Mario has become the damsel in distress over thirty years after Donkey Kong’s release
Everyone loves a bit of retro gaming now and then, even Mike Mika’s three year old daughter. But when the little retro gamer turned her sights to the 1981 Nintendo classic Donkey Kong, she shocked her dad by asking to play as damsel in distress Pauline. What’s a dad to do? Hack the game of course.
That’s right, this super dad stayed up all night hacking the Nintendo Entertainment System version of the game on his computer. The goal? To switch Mario and Pauline’s places, resulting in what he has dubbed the ‘Pauline Edition’.
My three year old daughter and I play a lot of old games together. Her favourite is Donkey Kong. Two days ago, she asked me if she could play as the girl and save Mario. She’s played as Princess Toadstool in Super Mario Bros. 2 and naturally just assumed she could do the same in Donkey Kong. I told her we couldn’t in that particular Mario game, she seemed really bummed out by that. So what else am I supposed to do? Now I’m up at midnight hacking the ROM, replacing Mario with Pauline.
The Western version of Super Mario Bros. 2, released in 1988, was notable for allowing players to play as Mario, Luigi, Toad and Princess Toadstood. Therefore, it only makes perfect sense that she should be a playable character in other Mario games of that era, right?
Unfortunately this isn’t the case and for the vast majority of Mario games since Super Mario Bros. 2, the princess’s sole role is to be captured over and over again. At least Donkey Kong ‘Pauline Edition’ is a step in the right direction.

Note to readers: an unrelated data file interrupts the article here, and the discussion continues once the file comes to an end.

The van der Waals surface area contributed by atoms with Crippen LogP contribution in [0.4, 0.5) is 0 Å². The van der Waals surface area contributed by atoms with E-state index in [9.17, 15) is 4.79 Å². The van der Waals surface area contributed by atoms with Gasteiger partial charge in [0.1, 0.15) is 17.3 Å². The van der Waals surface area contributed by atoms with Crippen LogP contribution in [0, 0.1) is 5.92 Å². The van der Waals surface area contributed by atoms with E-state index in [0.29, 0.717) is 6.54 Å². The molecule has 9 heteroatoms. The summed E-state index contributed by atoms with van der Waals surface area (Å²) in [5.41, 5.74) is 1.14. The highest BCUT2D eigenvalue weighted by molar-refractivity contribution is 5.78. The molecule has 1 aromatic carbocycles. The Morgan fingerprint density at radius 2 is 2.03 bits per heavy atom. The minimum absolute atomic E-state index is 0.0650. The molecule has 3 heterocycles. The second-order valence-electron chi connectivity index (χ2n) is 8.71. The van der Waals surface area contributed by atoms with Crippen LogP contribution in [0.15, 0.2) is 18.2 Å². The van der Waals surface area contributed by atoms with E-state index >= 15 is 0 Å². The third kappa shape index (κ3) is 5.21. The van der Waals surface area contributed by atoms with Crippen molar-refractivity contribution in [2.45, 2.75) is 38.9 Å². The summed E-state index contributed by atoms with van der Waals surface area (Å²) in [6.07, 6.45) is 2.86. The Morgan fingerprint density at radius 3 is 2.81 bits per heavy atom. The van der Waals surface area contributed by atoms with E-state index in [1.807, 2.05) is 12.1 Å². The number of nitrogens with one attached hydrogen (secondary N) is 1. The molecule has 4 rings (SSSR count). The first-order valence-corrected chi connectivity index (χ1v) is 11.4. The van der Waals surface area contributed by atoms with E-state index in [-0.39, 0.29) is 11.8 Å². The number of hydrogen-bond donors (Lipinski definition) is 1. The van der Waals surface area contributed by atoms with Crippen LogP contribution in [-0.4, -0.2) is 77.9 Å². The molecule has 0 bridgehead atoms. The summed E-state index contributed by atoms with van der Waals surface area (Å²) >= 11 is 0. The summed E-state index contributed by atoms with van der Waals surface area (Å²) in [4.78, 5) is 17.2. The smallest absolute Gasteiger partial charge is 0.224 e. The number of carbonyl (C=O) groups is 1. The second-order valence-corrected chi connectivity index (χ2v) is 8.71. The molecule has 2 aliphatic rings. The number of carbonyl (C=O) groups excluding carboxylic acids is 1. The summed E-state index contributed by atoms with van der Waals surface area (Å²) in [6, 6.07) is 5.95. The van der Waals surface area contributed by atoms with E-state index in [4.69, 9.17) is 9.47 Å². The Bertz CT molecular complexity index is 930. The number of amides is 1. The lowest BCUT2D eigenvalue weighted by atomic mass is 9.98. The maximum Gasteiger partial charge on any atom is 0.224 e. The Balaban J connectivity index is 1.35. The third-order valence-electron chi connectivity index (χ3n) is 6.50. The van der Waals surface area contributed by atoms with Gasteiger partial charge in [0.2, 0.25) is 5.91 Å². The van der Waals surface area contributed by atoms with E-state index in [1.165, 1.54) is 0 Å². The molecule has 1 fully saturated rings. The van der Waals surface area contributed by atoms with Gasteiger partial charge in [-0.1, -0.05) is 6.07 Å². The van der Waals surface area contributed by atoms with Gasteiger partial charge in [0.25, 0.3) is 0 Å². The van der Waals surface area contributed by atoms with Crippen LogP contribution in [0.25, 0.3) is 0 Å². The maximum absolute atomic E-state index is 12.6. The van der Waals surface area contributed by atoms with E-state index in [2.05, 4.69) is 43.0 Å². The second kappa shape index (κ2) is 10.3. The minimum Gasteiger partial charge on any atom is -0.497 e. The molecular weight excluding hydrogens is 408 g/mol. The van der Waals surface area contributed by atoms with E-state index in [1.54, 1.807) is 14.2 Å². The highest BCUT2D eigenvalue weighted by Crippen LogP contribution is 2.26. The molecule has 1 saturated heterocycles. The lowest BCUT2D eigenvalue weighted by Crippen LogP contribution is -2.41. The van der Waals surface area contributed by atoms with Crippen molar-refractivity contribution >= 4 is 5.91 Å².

She’s played as Princess Toadstool in Super Mario Bros. 2 and naturally just assumed she could do the same in Donkey Kong.
The Nintendo Entertainment System version of Donkey Kong was in fact released in Japan in 1983, and 1995 in the US to coincide with the release of the NES home console. However, the original arcade version came to life in July of 1981, and was a worldwide hit.
Developed by Nintendo legends Shigeru Miyamoto and Gunpei Yokoi, Donkey Kong broke the mould by being what many at the time considered to be the first game with a story. At a time where the only objective in the vast majority of games was to score as many points or beat your friend, gamers found themselves wanting to clear Donkey Kong’s screen, only to see the inter-level cut-scenes which showed Mario repeatedly thwarting the Donkey Kong; only to have the burly gorilla steal his beloved Pauline again.
Of course, those who managed to get past the game’s first three screens witnessed Donkey Kong’s defeat at the hands of Mario, who at the time was a carpenter known only as ‘Jumpman’. Following the third screen, the game would simply loop at a greater difficultly, allowing players to then attempt to get a high score.
The Donkey Kong Arcade High Score is Coveted the World Over
In fact, the Donkey Kong high score is one of the most coveted in gaming history, and many arcade veterans compete for the title of Donkey Kong world champion to this very day. Those who watched 2007’s fascinating documentary ‘The King of Kong: A Fistful of Quarters’, were privy to the head-to-head battle between then-champion Billy Mitchell, and humble family man Steve Wiebe; which saw the score reach over one million points for the first time.
For those hoping to claim the championship, be warned as the official title has been held by Hank “Dr. Kong” Chien since the end of 2010, with his massive score of 1,138600. The score will however be likely contested during this November’s ‘The Kong Off 3’ event in Denver, Colorado, where Donkey Kong players will have access to over 20 of the same arcade machines, and a $4,500 cash prize for the best players.
But for the time being, retro gamers can check out Mika’s patch which he has made available on his Youtube site. Nintendo game hackers can easily switch the two characters around for the enjoyment of all the little retro gaming girls and boys.